The University Record, September 7, 1999

Bram Elias: Just one request

Bram Elias told the Class of 2003 and other new students last week that he could offer advice to ensure their success at Michigan, “but that’s best defined individually. It’s best if you create your own goals and pursue them.”

He did, however, offer a few suggestions from the student perspective to make the U-M feel a bit more like home, which he promised it will, eventually.

  • Join one of the 841 recognized student groups, most of which offer opportunities for a “robust exchange of ideas.”

  • Take part in intramural athletics, “‘intra’ coming from ‘couldn’t,’ ‘mural’ from ‘varsity.’”

  • “Don’t step on the ‘M.’ It bites.”

  • Stay up late and argue with hallmates. “Now’s the time to get passionate about discourse. . . . but I encourage you to please stop arguing about pop or soda right now.”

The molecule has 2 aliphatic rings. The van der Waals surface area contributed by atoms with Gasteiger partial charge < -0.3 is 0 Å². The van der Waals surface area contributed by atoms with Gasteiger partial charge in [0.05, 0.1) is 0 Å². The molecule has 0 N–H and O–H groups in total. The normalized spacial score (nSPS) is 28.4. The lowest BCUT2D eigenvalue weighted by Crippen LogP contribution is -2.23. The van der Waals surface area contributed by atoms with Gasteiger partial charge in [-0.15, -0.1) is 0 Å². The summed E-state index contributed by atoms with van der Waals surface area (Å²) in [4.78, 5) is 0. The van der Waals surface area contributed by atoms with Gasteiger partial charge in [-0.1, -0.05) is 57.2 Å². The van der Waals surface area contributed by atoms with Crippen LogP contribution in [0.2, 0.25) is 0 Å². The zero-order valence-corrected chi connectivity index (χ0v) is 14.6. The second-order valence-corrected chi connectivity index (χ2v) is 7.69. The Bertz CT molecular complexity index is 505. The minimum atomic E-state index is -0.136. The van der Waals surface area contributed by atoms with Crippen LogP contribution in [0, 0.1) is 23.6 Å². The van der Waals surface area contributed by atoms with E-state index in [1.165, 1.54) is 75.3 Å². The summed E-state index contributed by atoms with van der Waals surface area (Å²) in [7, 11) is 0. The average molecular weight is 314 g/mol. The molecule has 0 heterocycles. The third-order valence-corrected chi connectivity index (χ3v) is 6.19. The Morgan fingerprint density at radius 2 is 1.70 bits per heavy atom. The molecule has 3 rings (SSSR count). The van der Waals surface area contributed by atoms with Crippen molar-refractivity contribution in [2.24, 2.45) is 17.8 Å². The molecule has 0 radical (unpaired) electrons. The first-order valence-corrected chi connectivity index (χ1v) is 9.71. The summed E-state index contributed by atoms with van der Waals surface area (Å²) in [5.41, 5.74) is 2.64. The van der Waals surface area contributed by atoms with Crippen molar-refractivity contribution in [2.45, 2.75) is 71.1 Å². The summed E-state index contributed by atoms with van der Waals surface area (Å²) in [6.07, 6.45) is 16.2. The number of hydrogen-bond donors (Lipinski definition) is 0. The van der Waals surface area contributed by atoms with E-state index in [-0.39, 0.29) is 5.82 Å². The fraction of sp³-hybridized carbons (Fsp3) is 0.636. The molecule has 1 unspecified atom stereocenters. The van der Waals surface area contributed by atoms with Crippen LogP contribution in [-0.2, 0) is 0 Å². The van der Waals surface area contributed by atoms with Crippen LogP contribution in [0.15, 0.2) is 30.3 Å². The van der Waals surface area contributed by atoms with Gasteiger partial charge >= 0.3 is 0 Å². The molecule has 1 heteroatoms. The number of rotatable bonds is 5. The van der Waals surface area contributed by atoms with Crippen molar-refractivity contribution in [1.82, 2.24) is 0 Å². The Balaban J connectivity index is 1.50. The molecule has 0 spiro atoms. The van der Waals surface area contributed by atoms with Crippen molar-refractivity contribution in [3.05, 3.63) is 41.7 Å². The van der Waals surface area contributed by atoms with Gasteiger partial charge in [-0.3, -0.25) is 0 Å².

• Develop a healthy academic skepticism.

  • Take part in events at Hillel, the largest organization of its type in the world. “If you’re Jewish, your mother will love you. If you’re not, my mother will love you.”

  • “Invest yourself. Register to vote.”

  • If you don’t have any classes there, visit North Campus and “hug an engineer.”

  • Read the Michigan Daily, “which this year celebrates 108 years of editorial freedom. 109 years ago the editors were kept in locked steel cages.”

    While he told his soon-to-be colleagues they could take or leave his advice, he did have a request:

    “Please go out of your way to make a friend of another race. There’s no shame in admitting this isn’t easy and it might take effort. But if you fail to make interracial relationships here, in a community that is ethnically multicultural and celebrates diversity, you might find it impossible to do so on graduating and returning to a world that is statistically more segregated and less accepting.

    “There are agonizingly few institutions in this country that give their members opportunities to create intellectual relationships across boundaries. Michigan is the greatest one in the country precisely because it’s right at the heart of it and comes closest to succeeding in creating a tolerant, equitable, considerate society. Don’t blow it.”